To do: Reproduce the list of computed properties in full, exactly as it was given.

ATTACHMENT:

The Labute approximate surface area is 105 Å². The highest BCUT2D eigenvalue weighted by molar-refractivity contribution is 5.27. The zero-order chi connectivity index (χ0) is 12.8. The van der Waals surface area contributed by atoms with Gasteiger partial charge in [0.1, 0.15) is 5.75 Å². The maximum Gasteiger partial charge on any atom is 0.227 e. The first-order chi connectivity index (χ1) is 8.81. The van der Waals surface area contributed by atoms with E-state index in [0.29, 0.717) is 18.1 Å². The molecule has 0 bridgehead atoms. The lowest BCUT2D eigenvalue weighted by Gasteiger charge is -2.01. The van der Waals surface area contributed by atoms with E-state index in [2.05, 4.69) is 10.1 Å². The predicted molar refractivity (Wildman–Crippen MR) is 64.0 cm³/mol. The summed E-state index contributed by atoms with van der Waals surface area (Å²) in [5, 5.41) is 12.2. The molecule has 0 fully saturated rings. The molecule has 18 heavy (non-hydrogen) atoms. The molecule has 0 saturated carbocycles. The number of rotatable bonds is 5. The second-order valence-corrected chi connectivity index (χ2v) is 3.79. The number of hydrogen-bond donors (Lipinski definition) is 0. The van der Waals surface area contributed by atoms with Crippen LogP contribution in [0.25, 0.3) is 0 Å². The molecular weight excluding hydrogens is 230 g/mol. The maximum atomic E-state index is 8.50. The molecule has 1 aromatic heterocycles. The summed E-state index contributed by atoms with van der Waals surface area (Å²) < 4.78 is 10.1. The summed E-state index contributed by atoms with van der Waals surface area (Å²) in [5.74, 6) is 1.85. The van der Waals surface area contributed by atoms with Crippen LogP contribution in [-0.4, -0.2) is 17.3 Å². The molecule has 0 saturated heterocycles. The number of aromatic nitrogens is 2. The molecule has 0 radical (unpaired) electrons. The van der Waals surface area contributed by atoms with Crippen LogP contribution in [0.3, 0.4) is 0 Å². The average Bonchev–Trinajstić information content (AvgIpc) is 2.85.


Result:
The Labute approximate surface area is 105 Å². The highest BCUT2D eigenvalue weighted by molar-refractivity contribution is 5.27. The zero-order chi connectivity index (χ0) is 12.8. The van der Waals surface area contributed by atoms with Gasteiger partial charge in [0.1, 0.15) is 5.75 Å². The maximum Gasteiger partial charge on any atom is 0.227 e. The first-order chi connectivity index (χ1) is 8.81. The van der Waals surface area contributed by atoms with E-state index in [0.29, 0.717) is 18.1 Å². The molecule has 0 bridgehead atoms. The lowest BCUT2D eigenvalue weighted by Gasteiger charge is -2.01. The van der Waals surface area contributed by atoms with E-state index in [2.05, 4.69) is 10.1 Å². The predicted molar refractivity (Wildman–Crippen MR) is 64.0 cm³/mol. The summed E-state index contributed by atoms with van der Waals surface area (Å²) in [5, 5.41) is 12.2. The molecule has 0 fully saturated rings. The molecule has 18 heavy (non-hydrogen) atoms. The molecule has 0 saturated carbocycles. The number of rotatable bonds is 5. The second-order valence-corrected chi connectivity index (χ2v) is 3.79. The number of hydrogen-bond donors (Lipinski definition) is 0. The van der Waals surface area contributed by atoms with Crippen LogP contribution in [0.25, 0.3) is 0 Å². The molecular weight excluding hydrogens is 230 g/mol. The maximum atomic E-state index is 8.50. The molecule has 1 aromatic heterocycles. The summed E-state index contributed by atoms with van der Waals surface area (Å²) < 4.78 is 10.1. The summed E-state index contributed by atoms with van der Waals surface area (Å²) in [5.74, 6) is 1.85. The van der Waals surface area contributed by atoms with Crippen LogP contribution in [-0.4, -0.2) is 17.3 Å². The molecule has 0 saturated heterocycles. The number of aromatic nitrogens is 2. The molecule has 0 radical (unpaired) electrons. The van der Waals surface area contributed by atoms with Crippen LogP contribution in [0.3, 0.4) is 0 Å². The average Bonchev–Trinajstić information content (AvgIpc) is 2.85.